Saturday, August 21, 2010

New Haven, CT Turns College Visits Into Vacations To Remember

This is the season when many parents pack-up their soon-to-be high school senior teens to begin touring prospective college campuses.  These information-packed trips, with dormitory overnights and tastings of “campus cuisine” are a necessary right of passage, but they’re often an unsatisfactory substitute for the family vacation – unless that campus tour is in New Haven.

Perhaps best known as the home of esteemed Yale University, New Haven and the Greater New Haven area actually boast a plethora of institutions of higher education, from Albertus Magnus College, a small, liberal arts college founded in 1925 to Southern Connecticut State University, a New Haven institution since 1893, with 12,000 students located three miles from downtown, to nearby University of New Haven and Quinnipiac University.   All boast one essential, common asset toward attracting students: their vibrant hometown of New Haven.

Conveniently located on the I-95 “college corridor” midway between New York and Boston, New Haven was established in 1638 as America’s

first planned city and has never stopped innovating with fantastic architecture, a strong cultural and fine arts community, vibrant dining scene, commitment to sustainability and a roster of year round entertainment and sporting events.  As many local residents proclaim, “New Haven is small enough to be friendly and large enough to be interesting.”

Here’s a suggested New Haven itinerary for turning that college visit into a vacation to remember:

Get comfortable.  New Haven offers its visitors various options for a good night’s rest following a day of campus exploration.  For this trip, consider The Study Hotel at Yale, situated in the heart of downtown Elm City and within walking distance of most major restaurants and attractions. The hotel features a synthesis of technology and bookie culture, with the most up-to-date electronics and a library stocked with everything from Chaucer to Stephen King and offers fabulous views of the Yale campus.

Dine.  New Haven offers a rich and varied culinary scene and boasts two American “firsts:” hamburgers and pizza.  Stop by Louis Lunch for a taste of the original hamburger sandwich and try it like a local, sans ketchup, and don’t let the lines that form every night outside Frank Pepe’s dissuade you from what many claim is the best pizza in town. Or, grab a pie at nearby competitors like Sally’s Apizza, Modern Apizza, and BAR.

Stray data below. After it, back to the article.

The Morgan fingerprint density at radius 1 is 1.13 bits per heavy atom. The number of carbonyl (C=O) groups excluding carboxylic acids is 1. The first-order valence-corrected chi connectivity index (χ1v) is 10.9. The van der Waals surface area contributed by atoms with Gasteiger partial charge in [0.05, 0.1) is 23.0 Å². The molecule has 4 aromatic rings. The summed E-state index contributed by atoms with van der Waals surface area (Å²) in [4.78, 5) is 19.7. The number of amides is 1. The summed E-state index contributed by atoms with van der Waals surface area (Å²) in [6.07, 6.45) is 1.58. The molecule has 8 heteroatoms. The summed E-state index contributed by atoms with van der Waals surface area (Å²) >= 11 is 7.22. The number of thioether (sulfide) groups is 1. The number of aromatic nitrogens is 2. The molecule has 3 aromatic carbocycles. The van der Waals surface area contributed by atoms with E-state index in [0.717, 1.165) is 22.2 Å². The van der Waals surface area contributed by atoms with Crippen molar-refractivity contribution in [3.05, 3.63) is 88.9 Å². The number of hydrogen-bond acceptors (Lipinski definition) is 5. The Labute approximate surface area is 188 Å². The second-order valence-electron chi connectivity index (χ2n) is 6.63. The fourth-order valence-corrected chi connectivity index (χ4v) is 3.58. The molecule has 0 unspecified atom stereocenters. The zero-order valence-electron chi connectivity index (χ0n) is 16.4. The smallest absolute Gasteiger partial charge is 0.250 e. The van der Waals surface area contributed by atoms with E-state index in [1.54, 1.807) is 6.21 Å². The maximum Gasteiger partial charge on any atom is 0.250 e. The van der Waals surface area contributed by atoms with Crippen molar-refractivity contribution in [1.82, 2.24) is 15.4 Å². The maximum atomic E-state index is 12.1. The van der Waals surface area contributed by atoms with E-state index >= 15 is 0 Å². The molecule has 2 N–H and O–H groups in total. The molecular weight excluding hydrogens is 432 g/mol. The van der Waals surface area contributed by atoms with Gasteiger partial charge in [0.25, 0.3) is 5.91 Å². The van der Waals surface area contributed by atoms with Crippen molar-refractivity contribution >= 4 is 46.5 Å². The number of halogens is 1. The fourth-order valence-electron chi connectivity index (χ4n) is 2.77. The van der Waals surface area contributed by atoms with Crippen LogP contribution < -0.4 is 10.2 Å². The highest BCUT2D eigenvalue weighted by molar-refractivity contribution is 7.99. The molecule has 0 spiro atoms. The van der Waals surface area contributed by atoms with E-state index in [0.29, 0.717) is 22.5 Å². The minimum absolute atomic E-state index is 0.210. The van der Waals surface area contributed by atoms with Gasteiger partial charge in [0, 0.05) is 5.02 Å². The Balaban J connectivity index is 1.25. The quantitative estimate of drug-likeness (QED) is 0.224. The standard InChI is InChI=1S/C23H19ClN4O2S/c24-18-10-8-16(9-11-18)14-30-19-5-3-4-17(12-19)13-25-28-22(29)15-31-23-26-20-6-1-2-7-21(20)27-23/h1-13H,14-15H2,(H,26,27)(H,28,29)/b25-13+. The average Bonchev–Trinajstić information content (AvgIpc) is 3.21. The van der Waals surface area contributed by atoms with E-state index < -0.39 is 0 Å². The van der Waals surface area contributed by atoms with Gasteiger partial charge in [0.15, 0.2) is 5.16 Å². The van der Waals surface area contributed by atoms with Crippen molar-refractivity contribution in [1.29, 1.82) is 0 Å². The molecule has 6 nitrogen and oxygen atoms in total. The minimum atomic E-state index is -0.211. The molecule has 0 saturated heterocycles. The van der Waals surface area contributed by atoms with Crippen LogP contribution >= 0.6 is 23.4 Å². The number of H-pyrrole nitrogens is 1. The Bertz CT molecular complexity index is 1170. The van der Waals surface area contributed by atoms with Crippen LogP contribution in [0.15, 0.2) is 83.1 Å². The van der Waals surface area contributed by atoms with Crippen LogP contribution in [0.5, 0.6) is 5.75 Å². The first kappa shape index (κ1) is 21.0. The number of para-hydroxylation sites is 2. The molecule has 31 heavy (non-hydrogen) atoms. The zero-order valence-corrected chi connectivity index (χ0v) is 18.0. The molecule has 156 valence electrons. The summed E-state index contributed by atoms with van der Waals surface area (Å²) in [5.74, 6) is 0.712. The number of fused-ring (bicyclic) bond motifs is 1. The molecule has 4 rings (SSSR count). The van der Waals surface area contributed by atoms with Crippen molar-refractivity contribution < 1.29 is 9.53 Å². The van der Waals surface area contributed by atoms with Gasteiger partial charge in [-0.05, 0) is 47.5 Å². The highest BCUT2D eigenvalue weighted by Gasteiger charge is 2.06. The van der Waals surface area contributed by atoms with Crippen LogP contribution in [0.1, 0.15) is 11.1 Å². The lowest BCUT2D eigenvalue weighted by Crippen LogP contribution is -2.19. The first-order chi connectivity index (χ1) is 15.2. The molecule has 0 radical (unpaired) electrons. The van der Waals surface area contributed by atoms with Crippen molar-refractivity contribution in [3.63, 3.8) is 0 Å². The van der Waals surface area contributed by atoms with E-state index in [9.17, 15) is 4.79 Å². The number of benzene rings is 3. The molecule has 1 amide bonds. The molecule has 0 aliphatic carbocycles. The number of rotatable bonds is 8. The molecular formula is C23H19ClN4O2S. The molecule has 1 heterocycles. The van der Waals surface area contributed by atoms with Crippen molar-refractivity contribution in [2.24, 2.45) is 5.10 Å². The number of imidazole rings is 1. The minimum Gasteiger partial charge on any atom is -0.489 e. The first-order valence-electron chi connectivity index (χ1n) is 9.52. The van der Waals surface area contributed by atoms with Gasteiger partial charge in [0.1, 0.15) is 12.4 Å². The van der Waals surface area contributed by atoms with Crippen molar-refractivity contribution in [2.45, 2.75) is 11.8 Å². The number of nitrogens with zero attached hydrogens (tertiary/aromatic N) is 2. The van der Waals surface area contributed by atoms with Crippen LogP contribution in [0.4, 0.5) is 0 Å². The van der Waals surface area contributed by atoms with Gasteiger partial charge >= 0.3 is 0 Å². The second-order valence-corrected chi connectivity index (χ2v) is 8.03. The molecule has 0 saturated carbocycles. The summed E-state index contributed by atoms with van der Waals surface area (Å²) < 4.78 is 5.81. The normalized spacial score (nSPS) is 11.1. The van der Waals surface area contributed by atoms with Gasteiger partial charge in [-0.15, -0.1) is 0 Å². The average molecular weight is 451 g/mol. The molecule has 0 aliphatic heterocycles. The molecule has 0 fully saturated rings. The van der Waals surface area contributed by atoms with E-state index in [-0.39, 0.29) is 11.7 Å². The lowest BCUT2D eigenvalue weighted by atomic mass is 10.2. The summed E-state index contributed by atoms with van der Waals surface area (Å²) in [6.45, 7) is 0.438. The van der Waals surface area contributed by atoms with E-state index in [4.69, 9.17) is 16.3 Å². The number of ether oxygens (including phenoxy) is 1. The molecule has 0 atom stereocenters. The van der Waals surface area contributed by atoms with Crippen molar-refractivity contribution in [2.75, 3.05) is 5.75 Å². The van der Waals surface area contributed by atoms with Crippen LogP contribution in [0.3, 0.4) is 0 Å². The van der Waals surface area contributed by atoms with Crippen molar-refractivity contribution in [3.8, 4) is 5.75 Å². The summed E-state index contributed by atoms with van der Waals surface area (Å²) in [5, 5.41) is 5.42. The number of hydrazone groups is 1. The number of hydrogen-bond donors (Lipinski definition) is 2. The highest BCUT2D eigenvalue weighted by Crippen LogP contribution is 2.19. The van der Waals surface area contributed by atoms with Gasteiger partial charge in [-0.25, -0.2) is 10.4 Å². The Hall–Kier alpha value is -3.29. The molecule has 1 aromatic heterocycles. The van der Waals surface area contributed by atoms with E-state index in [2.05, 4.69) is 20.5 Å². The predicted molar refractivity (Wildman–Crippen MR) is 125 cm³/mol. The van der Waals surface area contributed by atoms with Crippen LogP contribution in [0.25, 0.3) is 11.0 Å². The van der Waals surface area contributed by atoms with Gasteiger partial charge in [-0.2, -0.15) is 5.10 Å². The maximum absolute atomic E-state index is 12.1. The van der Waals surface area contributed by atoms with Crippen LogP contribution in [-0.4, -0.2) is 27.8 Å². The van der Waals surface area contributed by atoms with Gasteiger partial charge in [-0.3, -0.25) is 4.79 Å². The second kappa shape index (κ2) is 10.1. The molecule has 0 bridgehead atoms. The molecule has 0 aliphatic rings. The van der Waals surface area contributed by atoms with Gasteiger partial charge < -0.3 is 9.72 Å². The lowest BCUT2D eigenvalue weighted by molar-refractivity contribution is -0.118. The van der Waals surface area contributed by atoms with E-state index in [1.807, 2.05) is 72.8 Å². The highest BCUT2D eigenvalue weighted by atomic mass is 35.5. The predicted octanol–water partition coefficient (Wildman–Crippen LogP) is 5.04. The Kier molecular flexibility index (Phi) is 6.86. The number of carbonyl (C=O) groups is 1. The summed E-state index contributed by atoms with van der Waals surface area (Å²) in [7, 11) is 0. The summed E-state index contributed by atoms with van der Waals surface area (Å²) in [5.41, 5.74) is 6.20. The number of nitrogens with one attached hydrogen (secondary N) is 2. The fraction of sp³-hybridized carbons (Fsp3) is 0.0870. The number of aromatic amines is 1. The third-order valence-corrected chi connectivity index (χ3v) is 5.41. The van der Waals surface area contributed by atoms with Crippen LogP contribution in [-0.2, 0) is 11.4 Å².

Fine diners will find an option to please every palette, from the daring creative Spanish cuisine of Ibiza to the Parisian Style Brasserie at Union League Cafe to the farm-fresh modern American food of Zinc to Bentara, Connecticut’s first Malaysian restaurant.  Casual diners should not miss Claire’s Corner Copia, a New Haven institution where owner Claire Criscoulo has been serving up sustainable vegetarian cuisine and her decadent Lithuanian coffee cake since 1972.

And for diners literally on the go, indulge in New Haven’s own roving Cheese Truck for a gourmet grilled cheese or satisfy that sweet tooth with a Red Velvet Jones from the Cupcake Truck.  For current locations, follow these gourmands on the go at and

Explore.  New Haven is easily walkable and known for its outstanding examples of architectural styles that range from Trinity Church’s 17th Century Gothic to iconic modern buildings such as the Beinecke Rare Book and Manuscript Library, the largest building in the world reserved exclusively for the preservation of rare books. Tour these impressive structures on foot or by bike—Devil’s Gear in Wooster Square and College Street Cycles on College Street rent bicycles and gear for the day. The city’s art galleries, theaters and cultural centers are also unrivaled. Two of the very best, the Yale University Art Gallery, comprised of  more than 185,000 works, including Vincent Van Gogh’s famed “The Night Café” and The Yale Center for British Art, the largest and most comprehensive collection of British art outside of the United Kingdom, are completely free.

Also worth visiting: The Peabody Museum of Natural History, famous for its Great Hall of Dinosaurs, ArtSpace a non-profit organization showcasing local and national visual art, and the Knights of Columbus Museum, dedicated to the preservation, reservation, interpretation and exhibition of materials relevant to the history and activities of the Knights of Columbus that USA Today calls a "top ranked U.S. museum with religious themes."

Check-out.  There’s always something happening in New Haven.  This summer, Music on the Green presented by Smilow Cancer Hospital, a series of free, live music performances on New Haven Green takes place July 17, 24 & 31.  Pilot Pen Tennis Tournament is the only combined men’s and women’s pro tennis tournament leading into the US Open, held at the Connecticut Tennis Center at Yale August 20—28.  Pilot Pen Tennis serves up plenty of action on and off the court including: live music, great food, autograph sessions, Kids Day and the third annual New Haven Food and Wine Festival, showcasing New Haven’s award-winning, international restaurants alongside a wine tasting on August 25.

Leaf-peep.  Should your college visits stretch into the fall, New Haven offers even more adventures including that vibrant fall foliage New England is famous for plus Yale football games at the historic Yale Bowl and the start of the Yale Repertory season. This season the Yale Repertory Theatre will host the World Premiere Musical of We Have Always Lived in the Castle, beginning on September 17, 2010. The musical is adapted from a 1962 novel by Shirley Jackson and chronicles the life of the infamous fictional character Mary Katherine Blackwood in the form of flashback.  The Study offers guests free available day of tickets at their front desk.

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